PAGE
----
Then keep on hand a few drinks that can be iced, whether that’s tea or soda pop or seltzer water or regular water.

Your Housekeeping:

Dr. Mel Tavares:

People don’t worry about your house. When I get up in the morning, I make sure everything is decluttered, then I wipe down the bathroom.

 

Dr. Mel Tavares:

And then don’t worry about it. I’m there to have a heart to heart. I want to connect. So nine times out of ten, people hang out around the table. I want the rest of it kind of to stay in a decluttered mode so that if somebody is coming over, it’s not as stressful to me.

I’m much more likely if somebody calls and they’re having a hard day to say, “You know, the house is empty right now. Come on over, let’s have a cup of tea and talk.”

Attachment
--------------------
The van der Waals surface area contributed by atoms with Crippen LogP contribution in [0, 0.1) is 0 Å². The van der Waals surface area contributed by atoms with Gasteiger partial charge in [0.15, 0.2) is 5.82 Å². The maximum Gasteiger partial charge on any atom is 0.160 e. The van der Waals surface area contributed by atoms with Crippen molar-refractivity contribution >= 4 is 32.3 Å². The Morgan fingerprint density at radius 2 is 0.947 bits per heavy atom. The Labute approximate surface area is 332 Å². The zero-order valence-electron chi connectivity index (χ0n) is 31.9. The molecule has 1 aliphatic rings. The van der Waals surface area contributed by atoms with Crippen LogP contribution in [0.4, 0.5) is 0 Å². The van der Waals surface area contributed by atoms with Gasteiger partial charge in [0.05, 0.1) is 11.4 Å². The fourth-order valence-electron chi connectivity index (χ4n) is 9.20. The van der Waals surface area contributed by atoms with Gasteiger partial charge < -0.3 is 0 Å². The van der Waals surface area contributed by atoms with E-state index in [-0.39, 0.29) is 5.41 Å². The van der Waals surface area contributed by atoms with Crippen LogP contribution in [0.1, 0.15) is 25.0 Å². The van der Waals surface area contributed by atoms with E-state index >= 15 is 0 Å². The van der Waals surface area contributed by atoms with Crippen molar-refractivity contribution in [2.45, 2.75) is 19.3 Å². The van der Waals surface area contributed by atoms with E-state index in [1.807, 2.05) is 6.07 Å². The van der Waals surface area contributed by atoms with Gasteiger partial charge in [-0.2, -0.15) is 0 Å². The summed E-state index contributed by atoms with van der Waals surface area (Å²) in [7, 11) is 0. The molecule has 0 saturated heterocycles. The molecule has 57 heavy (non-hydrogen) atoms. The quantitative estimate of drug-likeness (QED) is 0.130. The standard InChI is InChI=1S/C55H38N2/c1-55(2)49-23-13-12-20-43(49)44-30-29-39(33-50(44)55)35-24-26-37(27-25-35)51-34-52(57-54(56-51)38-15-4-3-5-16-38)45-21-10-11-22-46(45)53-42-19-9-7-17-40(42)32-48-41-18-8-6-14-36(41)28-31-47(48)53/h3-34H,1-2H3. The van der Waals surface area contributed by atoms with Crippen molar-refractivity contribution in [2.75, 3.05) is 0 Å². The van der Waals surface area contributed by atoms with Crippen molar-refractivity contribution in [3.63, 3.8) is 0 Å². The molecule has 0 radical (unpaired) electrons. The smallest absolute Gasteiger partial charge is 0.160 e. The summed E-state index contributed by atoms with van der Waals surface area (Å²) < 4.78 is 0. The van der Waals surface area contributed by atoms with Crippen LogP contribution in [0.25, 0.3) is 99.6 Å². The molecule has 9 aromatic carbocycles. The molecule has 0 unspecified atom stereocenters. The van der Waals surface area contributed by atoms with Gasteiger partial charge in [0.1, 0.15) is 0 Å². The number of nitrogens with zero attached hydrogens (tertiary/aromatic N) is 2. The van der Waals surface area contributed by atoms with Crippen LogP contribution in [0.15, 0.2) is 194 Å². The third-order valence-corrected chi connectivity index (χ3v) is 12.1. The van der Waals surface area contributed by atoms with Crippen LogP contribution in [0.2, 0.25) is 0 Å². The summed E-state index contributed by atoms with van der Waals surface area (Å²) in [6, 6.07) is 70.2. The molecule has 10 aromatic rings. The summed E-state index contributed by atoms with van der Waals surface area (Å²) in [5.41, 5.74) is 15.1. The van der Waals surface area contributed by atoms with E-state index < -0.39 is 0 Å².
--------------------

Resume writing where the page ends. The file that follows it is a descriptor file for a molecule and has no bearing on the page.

Cynthia:

I love that.

Dr. Mel Tavares:

Yeah.

Cynthia:

I need to work on the declutter thing because I start little projects and I leave the little projects and piles here and piles there.

You have got some great suggestions in terms of keeping stuff on hand to pop them right out. Can you give me just a little summary of anything else you think you might want to say to someone who is thinking about hospitality?

Dr. Mel Tavares:

I would say that some people have a gift of hospitality, an actual gift. I know a person who’s very gifted. It just comes easy. I’m not that person. It doesn’t come easy. But we are all called by the Lord to be hospitable and to encourage one another.

Cynthia:

And that is wonderful. Thank you for your time.